Physicians and the duty to refer.

First, let’s lay the groundwork. Medicine is a self-regulated profession. That is, medical practitioners have been given the social right to set their own standards of practice and to ensure that the training, education, and discipline of practitioners meet those standards. In Ontario the authority to ensure that this occurs is granted to the CPSO. The CPSO describes self-regulation as a privilege, and medical professionalism as a social contract, a covenant between the profession and society. (The Practice Guide: Medical Professionalism and College Policies. http://www.cpso.on.ca/uploadedFiles/policies/guides/PracticeGuideExtract_08.pdf ) The CPSO acts, in effect, as the mediator between the medical profession and the broader society which grants physicians their authority to practice. Physicians, practising in Ontario have accepted a professional ethical obligation to practice in accordance with CPSO values and standards.

The draft policy says the following:

156 Where physicians are unwilling to provide certain elements of care due to their moral or religious

157 beliefs, an effective referral to another health care provider must be provided to the patient. An

158 effective referral means a referral made in good faith, to a non-objecting, available, and accessible

159 physician or other health-care provider. The referral must be made in a timely manner to reduce the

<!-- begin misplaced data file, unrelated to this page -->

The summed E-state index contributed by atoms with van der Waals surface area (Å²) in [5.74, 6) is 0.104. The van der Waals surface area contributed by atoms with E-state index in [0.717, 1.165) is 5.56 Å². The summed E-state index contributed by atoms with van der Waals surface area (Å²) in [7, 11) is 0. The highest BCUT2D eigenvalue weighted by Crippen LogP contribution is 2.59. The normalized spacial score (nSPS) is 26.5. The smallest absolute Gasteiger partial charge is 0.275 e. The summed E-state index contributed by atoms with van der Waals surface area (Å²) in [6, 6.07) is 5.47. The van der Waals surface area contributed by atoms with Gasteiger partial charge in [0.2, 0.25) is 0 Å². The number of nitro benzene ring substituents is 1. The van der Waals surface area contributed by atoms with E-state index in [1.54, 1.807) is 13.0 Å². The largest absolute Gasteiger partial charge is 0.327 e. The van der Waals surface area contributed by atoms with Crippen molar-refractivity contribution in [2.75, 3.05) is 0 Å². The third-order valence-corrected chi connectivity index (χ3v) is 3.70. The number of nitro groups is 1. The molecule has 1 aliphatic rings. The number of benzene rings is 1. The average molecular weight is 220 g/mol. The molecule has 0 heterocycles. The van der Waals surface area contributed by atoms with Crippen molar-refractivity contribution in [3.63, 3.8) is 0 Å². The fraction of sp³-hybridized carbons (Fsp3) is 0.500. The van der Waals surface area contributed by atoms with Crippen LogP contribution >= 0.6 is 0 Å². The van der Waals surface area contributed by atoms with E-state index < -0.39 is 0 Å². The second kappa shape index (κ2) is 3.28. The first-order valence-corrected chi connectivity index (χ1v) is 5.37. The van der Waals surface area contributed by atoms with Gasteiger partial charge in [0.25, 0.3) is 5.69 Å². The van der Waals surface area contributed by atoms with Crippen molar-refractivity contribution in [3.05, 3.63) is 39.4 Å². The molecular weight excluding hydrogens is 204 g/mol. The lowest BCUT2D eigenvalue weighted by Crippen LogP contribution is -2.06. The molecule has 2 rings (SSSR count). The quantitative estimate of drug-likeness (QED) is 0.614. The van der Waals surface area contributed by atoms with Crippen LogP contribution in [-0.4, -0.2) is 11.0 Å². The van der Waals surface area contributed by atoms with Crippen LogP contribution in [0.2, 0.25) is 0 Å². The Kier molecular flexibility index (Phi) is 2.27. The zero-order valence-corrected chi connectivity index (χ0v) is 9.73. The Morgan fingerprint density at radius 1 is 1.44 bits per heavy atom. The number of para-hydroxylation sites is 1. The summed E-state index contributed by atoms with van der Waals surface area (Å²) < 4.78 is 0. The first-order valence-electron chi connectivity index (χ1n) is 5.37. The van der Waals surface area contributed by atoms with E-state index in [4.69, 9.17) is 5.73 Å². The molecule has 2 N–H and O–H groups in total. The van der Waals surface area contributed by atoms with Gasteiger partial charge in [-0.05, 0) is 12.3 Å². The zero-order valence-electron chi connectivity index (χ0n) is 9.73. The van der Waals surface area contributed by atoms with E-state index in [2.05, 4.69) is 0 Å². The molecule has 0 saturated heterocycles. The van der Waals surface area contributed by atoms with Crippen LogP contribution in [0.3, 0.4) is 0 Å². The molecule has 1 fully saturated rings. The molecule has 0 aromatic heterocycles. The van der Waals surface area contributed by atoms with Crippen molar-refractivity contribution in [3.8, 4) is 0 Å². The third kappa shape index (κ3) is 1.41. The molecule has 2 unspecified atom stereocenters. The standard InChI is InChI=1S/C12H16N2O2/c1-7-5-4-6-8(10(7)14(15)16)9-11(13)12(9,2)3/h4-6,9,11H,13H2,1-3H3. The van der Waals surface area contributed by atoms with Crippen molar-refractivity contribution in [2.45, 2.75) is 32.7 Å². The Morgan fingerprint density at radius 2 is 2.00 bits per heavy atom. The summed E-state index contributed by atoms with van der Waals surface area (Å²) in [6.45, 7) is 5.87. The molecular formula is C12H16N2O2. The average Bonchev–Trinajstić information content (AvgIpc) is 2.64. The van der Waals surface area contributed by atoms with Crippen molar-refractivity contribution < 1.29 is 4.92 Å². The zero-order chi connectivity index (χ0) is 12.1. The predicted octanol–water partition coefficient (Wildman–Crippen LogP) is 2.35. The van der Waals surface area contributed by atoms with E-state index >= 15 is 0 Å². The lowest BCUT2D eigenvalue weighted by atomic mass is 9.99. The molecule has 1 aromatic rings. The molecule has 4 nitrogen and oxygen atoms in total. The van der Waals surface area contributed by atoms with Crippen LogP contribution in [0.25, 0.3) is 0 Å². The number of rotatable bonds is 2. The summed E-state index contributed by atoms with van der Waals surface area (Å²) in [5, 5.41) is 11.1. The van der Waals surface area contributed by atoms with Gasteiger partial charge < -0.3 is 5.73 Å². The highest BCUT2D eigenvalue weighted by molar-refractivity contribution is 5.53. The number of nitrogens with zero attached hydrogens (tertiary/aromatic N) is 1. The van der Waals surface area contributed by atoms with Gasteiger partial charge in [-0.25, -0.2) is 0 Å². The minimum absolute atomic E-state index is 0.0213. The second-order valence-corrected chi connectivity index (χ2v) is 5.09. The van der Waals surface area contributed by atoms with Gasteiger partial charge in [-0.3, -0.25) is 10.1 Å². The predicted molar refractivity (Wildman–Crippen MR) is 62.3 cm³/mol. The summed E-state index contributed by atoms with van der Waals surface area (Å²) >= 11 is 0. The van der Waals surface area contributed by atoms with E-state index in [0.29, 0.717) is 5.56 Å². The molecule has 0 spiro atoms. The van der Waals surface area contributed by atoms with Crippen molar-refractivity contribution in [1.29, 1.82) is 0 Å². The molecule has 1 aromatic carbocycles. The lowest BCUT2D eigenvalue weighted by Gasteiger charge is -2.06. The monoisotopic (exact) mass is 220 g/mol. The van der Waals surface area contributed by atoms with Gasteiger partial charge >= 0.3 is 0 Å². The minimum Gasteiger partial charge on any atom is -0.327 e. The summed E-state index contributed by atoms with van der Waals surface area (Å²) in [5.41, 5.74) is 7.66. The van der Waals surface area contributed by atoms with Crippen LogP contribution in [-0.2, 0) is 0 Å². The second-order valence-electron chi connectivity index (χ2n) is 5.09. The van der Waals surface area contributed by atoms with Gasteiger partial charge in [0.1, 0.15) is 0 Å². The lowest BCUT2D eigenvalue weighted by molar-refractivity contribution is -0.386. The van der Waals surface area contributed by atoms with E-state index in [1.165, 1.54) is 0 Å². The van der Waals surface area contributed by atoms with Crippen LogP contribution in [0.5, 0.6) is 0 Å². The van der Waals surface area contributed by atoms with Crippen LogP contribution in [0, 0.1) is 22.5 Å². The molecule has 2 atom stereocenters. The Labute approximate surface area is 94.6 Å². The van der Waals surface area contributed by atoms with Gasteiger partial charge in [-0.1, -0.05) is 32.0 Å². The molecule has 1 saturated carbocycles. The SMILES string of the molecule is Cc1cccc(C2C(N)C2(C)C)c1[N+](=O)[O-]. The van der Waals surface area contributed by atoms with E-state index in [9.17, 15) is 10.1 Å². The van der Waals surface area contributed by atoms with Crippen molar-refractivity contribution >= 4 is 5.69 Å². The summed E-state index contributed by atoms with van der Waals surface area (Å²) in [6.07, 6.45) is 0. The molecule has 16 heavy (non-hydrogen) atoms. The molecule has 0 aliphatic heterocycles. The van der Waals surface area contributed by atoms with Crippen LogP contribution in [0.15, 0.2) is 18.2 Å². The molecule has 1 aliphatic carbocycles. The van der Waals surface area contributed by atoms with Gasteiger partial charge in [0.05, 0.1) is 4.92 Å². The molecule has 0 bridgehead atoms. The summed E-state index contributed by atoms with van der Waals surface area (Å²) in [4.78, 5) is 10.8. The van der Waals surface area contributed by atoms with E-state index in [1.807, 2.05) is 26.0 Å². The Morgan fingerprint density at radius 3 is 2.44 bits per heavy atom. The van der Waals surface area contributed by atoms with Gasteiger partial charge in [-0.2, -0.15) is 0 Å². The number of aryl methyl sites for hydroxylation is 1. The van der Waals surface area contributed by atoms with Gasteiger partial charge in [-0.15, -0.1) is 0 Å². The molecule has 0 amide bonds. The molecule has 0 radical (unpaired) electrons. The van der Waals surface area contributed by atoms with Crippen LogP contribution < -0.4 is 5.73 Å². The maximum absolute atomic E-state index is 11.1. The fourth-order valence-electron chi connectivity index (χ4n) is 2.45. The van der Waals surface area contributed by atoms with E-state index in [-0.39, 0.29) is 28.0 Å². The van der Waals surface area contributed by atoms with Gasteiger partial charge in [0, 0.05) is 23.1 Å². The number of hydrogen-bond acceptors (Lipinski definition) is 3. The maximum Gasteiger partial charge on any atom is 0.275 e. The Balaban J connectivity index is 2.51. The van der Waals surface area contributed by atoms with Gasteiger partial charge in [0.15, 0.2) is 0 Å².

160 risk of adverse clinical outcomes. Physicians must not impede access to care for existing patients, or

161 those seeking to become patients.

162

163 The College expects physicians to proactively maintain an effective referral plan for the frequently requested services they are unwilling to provide.

http://policyconsult.cpso.on.ca/wp-content/uploads/2014/12/Draft-Professional-Obligations-and-Human-Rights.pdf

There are almost a thousand comments on this draft policy on the CPSO web site. Most of them objecting. In many cases the argument seems to be that, informing someone that while I do not do this someone else does, is somehow the moral equivalent of performing the deed itself. That does not seem quite right to me. It sounds a bit like suggesting that a librarian is responsible for doing the things described in the books on the library shelves. It is the case that a number of practices, for example, some forms of contraception, assisted reproduction, and abortion, are permitted in Ontario and can only be accessed through the medical profession. While a physician may choose not to offer those services him or her-self competent, ethical members of the same profession, in your jurisdiction, do, and informing your patient of that fact is not the moral equivalent of performing the act yourself.

The CPSO has situated the duty to refer in the context of the profession’s commitment to the broader community. That professional commitment then becomes binding on individual physicians. From the social perspective it is easy to see the point. The health care system in Ontario is a system of interlocking pieces. Physicians play a privileged role in that system. Furthermore, access to any part of the system is often controlled by physicians. No physician therefore, should be in a position to impede access to that system. Hence the duty to refer.

Ultimately, it is up to each one of us – physicians or not to decide how we will conduct our moral lives. Our moral obligations do indeed spring from a variety of sources and in the event of conflict we, each of us, must choose what we do. But, how we honestly, and carefully reflect upon and conceptualize our moral obligations and how they do or do not conflict is hugely significant, and may make all the difference.